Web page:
Four out of the five members of the extremist group, the Proud Boys, indicted for seditious conspiracy on Monday by federal authorities are military veterans. According to court documents, these five men were arrested for playing a significant role in the January 6 riot at the Capitol in 2001.
According to Military.com, the Proud Boys facing charges include two marines, a Soldier, and a Naval recruit who “washed out in boot camp” after just over a month and never graduated from basic training in Great Lakes, Illinois. The fifth was Enrique Tarrio, former Proud Boys chairman.
Longtime Proud Boys leader Henry ‘Enrique’ Tarrio and 4 top lieutenants charged with seditious conspiracy in widening Jan. 6 case https://t.co/tzoTmZCkSS
— The Washington Post (@washingtonpost) June 6, 2022
The indictment mentions a sixth Proud Boy member who is also a Marine veteran, Charles Donohoe. Back in April, Donohoe plead guilty to two charges linked to the riot and has been cooperative with prosecutors, according to court records.
The exclusively male, neo-fascist, extremists group was founded in 2016 in the far-right Taki’s Magazine. They took their name from a song from Disney’s 2011 Aladdin musical called “Proud of your Boy.” The group played a pivotal role in the 2021 attack on the US Capitol.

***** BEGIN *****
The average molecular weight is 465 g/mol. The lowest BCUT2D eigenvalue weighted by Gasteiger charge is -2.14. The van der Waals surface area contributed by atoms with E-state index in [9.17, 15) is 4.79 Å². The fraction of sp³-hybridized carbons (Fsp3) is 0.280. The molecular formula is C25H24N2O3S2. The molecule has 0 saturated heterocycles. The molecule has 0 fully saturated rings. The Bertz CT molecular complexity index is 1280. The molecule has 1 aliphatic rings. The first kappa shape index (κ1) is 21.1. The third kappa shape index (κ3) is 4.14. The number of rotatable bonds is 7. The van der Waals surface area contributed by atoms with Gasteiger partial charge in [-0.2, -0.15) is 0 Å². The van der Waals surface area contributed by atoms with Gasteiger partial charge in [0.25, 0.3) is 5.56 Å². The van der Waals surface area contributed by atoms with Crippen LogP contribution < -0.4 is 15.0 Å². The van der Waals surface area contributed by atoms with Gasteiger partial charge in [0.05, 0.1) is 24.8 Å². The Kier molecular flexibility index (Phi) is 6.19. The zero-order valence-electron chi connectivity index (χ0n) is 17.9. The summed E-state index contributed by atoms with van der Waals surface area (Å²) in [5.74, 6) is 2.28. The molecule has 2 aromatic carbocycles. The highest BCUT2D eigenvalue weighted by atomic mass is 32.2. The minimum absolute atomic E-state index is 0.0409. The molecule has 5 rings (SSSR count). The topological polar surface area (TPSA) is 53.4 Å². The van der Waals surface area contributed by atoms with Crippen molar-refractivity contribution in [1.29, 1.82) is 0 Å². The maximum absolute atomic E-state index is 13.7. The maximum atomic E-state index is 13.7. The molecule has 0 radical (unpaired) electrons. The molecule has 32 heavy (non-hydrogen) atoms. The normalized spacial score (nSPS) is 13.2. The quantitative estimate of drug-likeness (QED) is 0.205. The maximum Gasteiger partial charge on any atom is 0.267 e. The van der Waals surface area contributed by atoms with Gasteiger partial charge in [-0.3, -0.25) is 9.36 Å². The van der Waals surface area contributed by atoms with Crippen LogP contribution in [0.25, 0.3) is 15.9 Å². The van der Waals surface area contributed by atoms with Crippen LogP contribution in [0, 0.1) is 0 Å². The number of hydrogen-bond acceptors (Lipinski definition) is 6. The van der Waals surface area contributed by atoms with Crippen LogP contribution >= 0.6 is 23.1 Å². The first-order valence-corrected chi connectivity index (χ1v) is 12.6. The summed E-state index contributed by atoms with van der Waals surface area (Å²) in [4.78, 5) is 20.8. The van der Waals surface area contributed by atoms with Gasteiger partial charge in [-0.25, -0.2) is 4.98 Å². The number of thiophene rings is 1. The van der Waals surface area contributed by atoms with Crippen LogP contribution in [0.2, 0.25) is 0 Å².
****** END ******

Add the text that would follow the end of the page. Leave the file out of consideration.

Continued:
The charges the men face allege that they were the tip of the spear that first defeated police barricades and broke windows to the Capitol building. As a result of their actions, the building sustained $1.5 million in damages, 114 law enforcement officials were injured, five police were killed, and two more police committed suicide in the following days.
Senior researcher at the University of Maryland, Michael Jensen said, “What we saw in the lead-up to Jan. 6 was that [veterans] were the ones making the decisions about how the group was going to behave, how it was going to organize on January 6th.” Jenson specializes in and studies extremism.
The veteran status of these four men and the role they played in the Capitol riot are reminiscent of charges filed against the Oath Keepers and Stewart Rhodes, the group’s founder. The sheer volume of former military personnel at the riot challenge claims made by former Army Ranger, Jariko Denman, who told Fox News that the military had effectively “stamped out racism.”
“There’s concern about what [extremism] does to the reputation of military service and the veteran community. Whenever a veteran does something violent, it generates a lot of negative news that reflects poorly on the veteran community. What we lose in that news cycle is the fact that there are millions of veterans that are never going to radicalize.”